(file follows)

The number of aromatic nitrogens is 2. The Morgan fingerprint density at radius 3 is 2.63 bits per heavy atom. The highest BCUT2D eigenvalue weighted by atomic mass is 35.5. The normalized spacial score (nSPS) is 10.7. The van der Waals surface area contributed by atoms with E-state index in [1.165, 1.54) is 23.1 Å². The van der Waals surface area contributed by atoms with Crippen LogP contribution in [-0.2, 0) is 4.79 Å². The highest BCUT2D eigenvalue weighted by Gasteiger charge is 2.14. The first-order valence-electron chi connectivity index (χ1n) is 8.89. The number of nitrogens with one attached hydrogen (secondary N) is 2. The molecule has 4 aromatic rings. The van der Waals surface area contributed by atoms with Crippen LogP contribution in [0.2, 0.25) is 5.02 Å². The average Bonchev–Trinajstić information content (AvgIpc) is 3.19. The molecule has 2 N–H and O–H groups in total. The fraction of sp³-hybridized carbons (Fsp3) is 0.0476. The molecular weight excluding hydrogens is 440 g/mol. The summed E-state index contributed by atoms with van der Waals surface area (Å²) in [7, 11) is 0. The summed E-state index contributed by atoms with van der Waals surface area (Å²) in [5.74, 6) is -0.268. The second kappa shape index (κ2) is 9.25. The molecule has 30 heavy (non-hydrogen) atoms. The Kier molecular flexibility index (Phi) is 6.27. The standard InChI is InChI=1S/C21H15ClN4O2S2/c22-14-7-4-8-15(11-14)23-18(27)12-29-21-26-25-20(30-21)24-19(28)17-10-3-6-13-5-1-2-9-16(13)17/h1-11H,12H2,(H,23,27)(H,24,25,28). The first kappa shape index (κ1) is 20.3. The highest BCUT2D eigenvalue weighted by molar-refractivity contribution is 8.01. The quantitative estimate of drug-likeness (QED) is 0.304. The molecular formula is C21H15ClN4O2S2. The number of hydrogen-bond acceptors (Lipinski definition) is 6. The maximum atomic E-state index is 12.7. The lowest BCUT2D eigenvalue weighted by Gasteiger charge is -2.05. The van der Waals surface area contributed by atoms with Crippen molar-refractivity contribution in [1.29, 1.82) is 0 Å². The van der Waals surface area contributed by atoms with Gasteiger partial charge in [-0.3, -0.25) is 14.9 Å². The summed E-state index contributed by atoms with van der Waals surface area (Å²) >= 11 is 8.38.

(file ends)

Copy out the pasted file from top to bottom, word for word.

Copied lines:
The number of aromatic nitrogens is 2. The Morgan fingerprint density at radius 3 is 2.63 bits per heavy atom. The highest BCUT2D eigenvalue weighted by atomic mass is 35.5. The normalized spacial score (nSPS) is 10.7. The van der Waals surface area contributed by atoms with E-state index in [1.165, 1.54) is 23.1 Å². The van der Waals surface area contributed by atoms with Crippen LogP contribution in [-0.2, 0) is 4.79 Å². The highest BCUT2D eigenvalue weighted by Gasteiger charge is 2.14. The first-order valence-electron chi connectivity index (χ1n) is 8.89. The number of nitrogens with one attached hydrogen (secondary N) is 2. The molecule has 4 aromatic rings. The van der Waals surface area contributed by atoms with Crippen LogP contribution in [0.2, 0.25) is 5.02 Å². The average Bonchev–Trinajstić information content (AvgIpc) is 3.19. The molecule has 2 N–H and O–H groups in total. The fraction of sp³-hybridized carbons (Fsp3) is 0.0476. The molecular weight excluding hydrogens is 440 g/mol. The summed E-state index contributed by atoms with van der Waals surface area (Å²) in [7, 11) is 0. The summed E-state index contributed by atoms with van der Waals surface area (Å²) in [5.74, 6) is -0.268. The second kappa shape index (κ2) is 9.25. The molecule has 30 heavy (non-hydrogen) atoms. The Kier molecular flexibility index (Phi) is 6.27. The standard InChI is InChI=1S/C21H15ClN4O2S2/c22-14-7-4-8-15(11-14)23-18(27)12-29-21-26-25-20(30-21)24-19(28)17-10-3-6-13-5-1-2-9-16(13)17/h1-11H,12H2,(H,23,27)(H,24,25,28). The first kappa shape index (κ1) is 20.3. The highest BCUT2D eigenvalue weighted by molar-refractivity contribution is 8.01. The quantitative estimate of drug-likeness (QED) is 0.304. The molecular formula is C21H15ClN4O2S2. The number of hydrogen-bond acceptors (Lipinski definition) is 6. The maximum atomic E-state index is 12.7. The lowest BCUT2D eigenvalue weighted by Gasteiger charge is -2.05. The van der Waals surface area contributed by atoms with Crippen molar-refractivity contribution in [1.29, 1.82) is 0 Å². The van der Waals surface area contributed by atoms with Gasteiger partial charge in [-0.3, -0.25) is 14.9 Å². The summed E-state index contributed by atoms with van der Waals surface area (Å²) >= 11 is 8.38.